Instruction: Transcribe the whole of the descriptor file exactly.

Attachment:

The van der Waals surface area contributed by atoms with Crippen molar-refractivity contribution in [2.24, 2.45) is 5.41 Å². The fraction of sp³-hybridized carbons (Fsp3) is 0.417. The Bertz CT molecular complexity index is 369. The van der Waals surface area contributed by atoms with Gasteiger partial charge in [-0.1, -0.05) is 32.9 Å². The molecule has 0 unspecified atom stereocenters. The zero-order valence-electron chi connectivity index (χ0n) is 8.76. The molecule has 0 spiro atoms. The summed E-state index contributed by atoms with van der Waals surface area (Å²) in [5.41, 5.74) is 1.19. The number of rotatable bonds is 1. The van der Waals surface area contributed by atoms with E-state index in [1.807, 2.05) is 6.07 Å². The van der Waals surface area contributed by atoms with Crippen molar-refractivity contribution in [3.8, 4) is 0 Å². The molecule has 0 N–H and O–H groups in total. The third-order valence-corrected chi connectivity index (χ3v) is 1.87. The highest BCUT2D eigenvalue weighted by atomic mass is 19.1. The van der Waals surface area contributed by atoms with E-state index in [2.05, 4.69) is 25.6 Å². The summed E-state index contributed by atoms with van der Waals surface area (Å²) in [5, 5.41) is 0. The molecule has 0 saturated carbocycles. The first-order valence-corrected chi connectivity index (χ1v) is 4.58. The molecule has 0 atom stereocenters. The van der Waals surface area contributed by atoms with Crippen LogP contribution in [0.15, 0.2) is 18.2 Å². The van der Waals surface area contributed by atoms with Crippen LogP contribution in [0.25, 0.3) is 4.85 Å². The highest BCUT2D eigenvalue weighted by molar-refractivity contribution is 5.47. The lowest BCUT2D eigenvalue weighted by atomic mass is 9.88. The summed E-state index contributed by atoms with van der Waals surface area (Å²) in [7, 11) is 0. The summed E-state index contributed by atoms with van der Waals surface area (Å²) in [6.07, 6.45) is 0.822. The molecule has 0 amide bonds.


The van der Waals surface area contributed by atoms with Crippen molar-refractivity contribution in [2.24, 2.45) is 5.41 Å². The fraction of sp³-hybridized carbons (Fsp3) is 0.417. The Bertz CT molecular complexity index is 369. The van der Waals surface area contributed by atoms with Gasteiger partial charge in [-0.1, -0.05) is 32.9 Å². The molecule has 0 unspecified atom stereocenters. The zero-order valence-electron chi connectivity index (χ0n) is 8.76. The molecule has 0 spiro atoms. The summed E-state index contributed by atoms with van der Waals surface area (Å²) in [5.41, 5.74) is 1.19. The number of rotatable bonds is 1. The van der Waals surface area contributed by atoms with E-state index in [1.807, 2.05) is 6.07 Å². The van der Waals surface area contributed by atoms with Crippen molar-refractivity contribution in [3.8, 4) is 0 Å². The molecule has 0 N–H and O–H groups in total. The third-order valence-corrected chi connectivity index (χ3v) is 1.87. The highest BCUT2D eigenvalue weighted by atomic mass is 19.1. The van der Waals surface area contributed by atoms with E-state index in [2.05, 4.69) is 25.6 Å². The summed E-state index contributed by atoms with van der Waals surface area (Å²) in [5, 5.41) is 0. The molecule has 0 saturated carbocycles. The first-order valence-corrected chi connectivity index (χ1v) is 4.58. The molecule has 0 atom stereocenters. The van der Waals surface area contributed by atoms with Crippen LogP contribution in [0.15, 0.2) is 18.2 Å². The van der Waals surface area contributed by atoms with Crippen LogP contribution in [0.25, 0.3) is 4.85 Å². The highest BCUT2D eigenvalue weighted by molar-refractivity contribution is 5.47. The lowest BCUT2D eigenvalue weighted by atomic mass is 9.88. The summed E-state index contributed by atoms with van der Waals surface area (Å²) in [7, 11) is 0. The summed E-state index contributed by atoms with van der Waals surface area (Å²) in [6.07, 6.45) is 0.822. The molecule has 0 amide bonds.